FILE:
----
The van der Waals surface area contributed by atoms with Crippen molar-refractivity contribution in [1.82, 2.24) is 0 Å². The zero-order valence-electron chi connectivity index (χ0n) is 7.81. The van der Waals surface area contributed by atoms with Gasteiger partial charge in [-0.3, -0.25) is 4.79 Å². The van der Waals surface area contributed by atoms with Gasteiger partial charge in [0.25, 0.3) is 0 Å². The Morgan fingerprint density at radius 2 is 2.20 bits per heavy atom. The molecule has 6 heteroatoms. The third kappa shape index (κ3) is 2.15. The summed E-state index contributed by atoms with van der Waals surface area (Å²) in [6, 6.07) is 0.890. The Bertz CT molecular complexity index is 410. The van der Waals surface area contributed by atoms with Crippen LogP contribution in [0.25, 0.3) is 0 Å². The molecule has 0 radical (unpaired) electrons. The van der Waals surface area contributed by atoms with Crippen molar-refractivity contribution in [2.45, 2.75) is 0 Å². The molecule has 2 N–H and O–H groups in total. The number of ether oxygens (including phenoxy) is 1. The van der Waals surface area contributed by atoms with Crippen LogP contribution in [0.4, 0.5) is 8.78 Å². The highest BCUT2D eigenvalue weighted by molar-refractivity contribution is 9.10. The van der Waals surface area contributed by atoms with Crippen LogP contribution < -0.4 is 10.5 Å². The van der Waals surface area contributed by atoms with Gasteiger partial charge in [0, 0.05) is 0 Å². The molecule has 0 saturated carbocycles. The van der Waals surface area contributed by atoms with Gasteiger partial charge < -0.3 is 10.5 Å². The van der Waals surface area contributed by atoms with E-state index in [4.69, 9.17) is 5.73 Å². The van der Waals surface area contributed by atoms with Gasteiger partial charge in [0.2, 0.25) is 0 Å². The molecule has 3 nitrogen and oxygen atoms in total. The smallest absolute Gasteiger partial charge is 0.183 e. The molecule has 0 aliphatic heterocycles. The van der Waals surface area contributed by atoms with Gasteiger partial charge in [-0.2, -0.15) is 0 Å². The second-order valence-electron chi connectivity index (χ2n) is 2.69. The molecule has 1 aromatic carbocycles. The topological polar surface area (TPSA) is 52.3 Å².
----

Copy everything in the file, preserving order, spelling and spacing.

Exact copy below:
The van der Waals surface area contributed by atoms with Crippen molar-refractivity contribution in [1.82, 2.24) is 0 Å². The zero-order valence-electron chi connectivity index (χ0n) is 7.81. The van der Waals surface area contributed by atoms with Gasteiger partial charge in [-0.3, -0.25) is 4.79 Å². The van der Waals surface area contributed by atoms with Gasteiger partial charge in [0.25, 0.3) is 0 Å². The Morgan fingerprint density at radius 2 is 2.20 bits per heavy atom. The molecule has 6 heteroatoms. The third kappa shape index (κ3) is 2.15. The summed E-state index contributed by atoms with van der Waals surface area (Å²) in [6, 6.07) is 0.890. The Bertz CT molecular complexity index is 410. The van der Waals surface area contributed by atoms with Crippen LogP contribution in [0.25, 0.3) is 0 Å². The molecule has 0 radical (unpaired) electrons. The van der Waals surface area contributed by atoms with Crippen molar-refractivity contribution in [2.45, 2.75) is 0 Å². The molecule has 2 N–H and O–H groups in total. The number of ether oxygens (including phenoxy) is 1. The van der Waals surface area contributed by atoms with Crippen LogP contribution in [0.4, 0.5) is 8.78 Å². The highest BCUT2D eigenvalue weighted by molar-refractivity contribution is 9.10. The van der Waals surface area contributed by atoms with Crippen LogP contribution < -0.4 is 10.5 Å². The van der Waals surface area contributed by atoms with Gasteiger partial charge in [0, 0.05) is 0 Å². The molecule has 0 saturated carbocycles. The van der Waals surface area contributed by atoms with Gasteiger partial charge < -0.3 is 10.5 Å². The van der Waals surface area contributed by atoms with E-state index in [4.69, 9.17) is 5.73 Å². The van der Waals surface area contributed by atoms with Gasteiger partial charge in [0.2, 0.25) is 0 Å². The molecule has 3 nitrogen and oxygen atoms in total. The smallest absolute Gasteiger partial charge is 0.183 e. The molecule has 0 aliphatic heterocycles. The van der Waals surface area contributed by atoms with Gasteiger partial charge in [-0.2, -0.15) is 0 Å². The second-order valence-electron chi connectivity index (χ2n) is 2.69. The molecule has 1 aromatic carbocycles. The topological polar surface area (TPSA) is 52.3 Å².